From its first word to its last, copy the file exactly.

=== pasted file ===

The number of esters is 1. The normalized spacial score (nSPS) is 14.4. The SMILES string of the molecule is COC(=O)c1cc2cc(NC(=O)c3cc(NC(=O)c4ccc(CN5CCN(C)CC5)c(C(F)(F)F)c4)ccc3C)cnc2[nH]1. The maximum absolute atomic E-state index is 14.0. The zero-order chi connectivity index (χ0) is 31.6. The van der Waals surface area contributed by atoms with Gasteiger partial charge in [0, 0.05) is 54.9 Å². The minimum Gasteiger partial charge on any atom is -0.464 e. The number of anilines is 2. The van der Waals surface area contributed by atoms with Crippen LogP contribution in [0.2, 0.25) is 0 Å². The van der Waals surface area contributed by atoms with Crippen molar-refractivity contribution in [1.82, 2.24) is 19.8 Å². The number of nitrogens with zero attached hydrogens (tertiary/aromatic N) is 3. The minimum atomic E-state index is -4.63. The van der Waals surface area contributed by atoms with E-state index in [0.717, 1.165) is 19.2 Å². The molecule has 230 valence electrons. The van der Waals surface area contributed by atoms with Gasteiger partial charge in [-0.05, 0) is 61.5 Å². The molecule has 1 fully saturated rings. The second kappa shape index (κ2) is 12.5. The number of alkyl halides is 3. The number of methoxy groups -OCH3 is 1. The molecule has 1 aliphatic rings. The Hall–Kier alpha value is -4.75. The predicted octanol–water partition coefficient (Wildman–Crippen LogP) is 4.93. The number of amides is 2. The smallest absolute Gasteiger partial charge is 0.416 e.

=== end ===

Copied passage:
The number of esters is 1. The normalized spacial score (nSPS) is 14.4. The SMILES string of the molecule is COC(=O)c1cc2cc(NC(=O)c3cc(NC(=O)c4ccc(CN5CCN(C)CC5)c(C(F)(F)F)c4)ccc3C)cnc2[nH]1. The maximum absolute atomic E-state index is 14.0. The zero-order chi connectivity index (χ0) is 31.6. The van der Waals surface area contributed by atoms with Gasteiger partial charge in [0, 0.05) is 54.9 Å². The minimum Gasteiger partial charge on any atom is -0.464 e. The number of anilines is 2. The van der Waals surface area contributed by atoms with Crippen LogP contribution in [0.2, 0.25) is 0 Å². The van der Waals surface area contributed by atoms with Crippen molar-refractivity contribution in [1.82, 2.24) is 19.8 Å². The number of nitrogens with zero attached hydrogens (tertiary/aromatic N) is 3. The minimum atomic E-state index is -4.63. The van der Waals surface area contributed by atoms with E-state index in [0.717, 1.165) is 19.2 Å². The molecule has 230 valence electrons. The van der Waals surface area contributed by atoms with Gasteiger partial charge in [-0.05, 0) is 61.5 Å². The molecule has 1 fully saturated rings. The second kappa shape index (κ2) is 12.5. The number of alkyl halides is 3. The number of methoxy groups -OCH3 is 1. The molecule has 1 aliphatic rings. The Hall–Kier alpha value is -4.75. The predicted octanol–water partition coefficient (Wildman–Crippen LogP) is 4.93. The number of amides is 2. The smallest absolute Gasteiger partial charge is 0.416 e.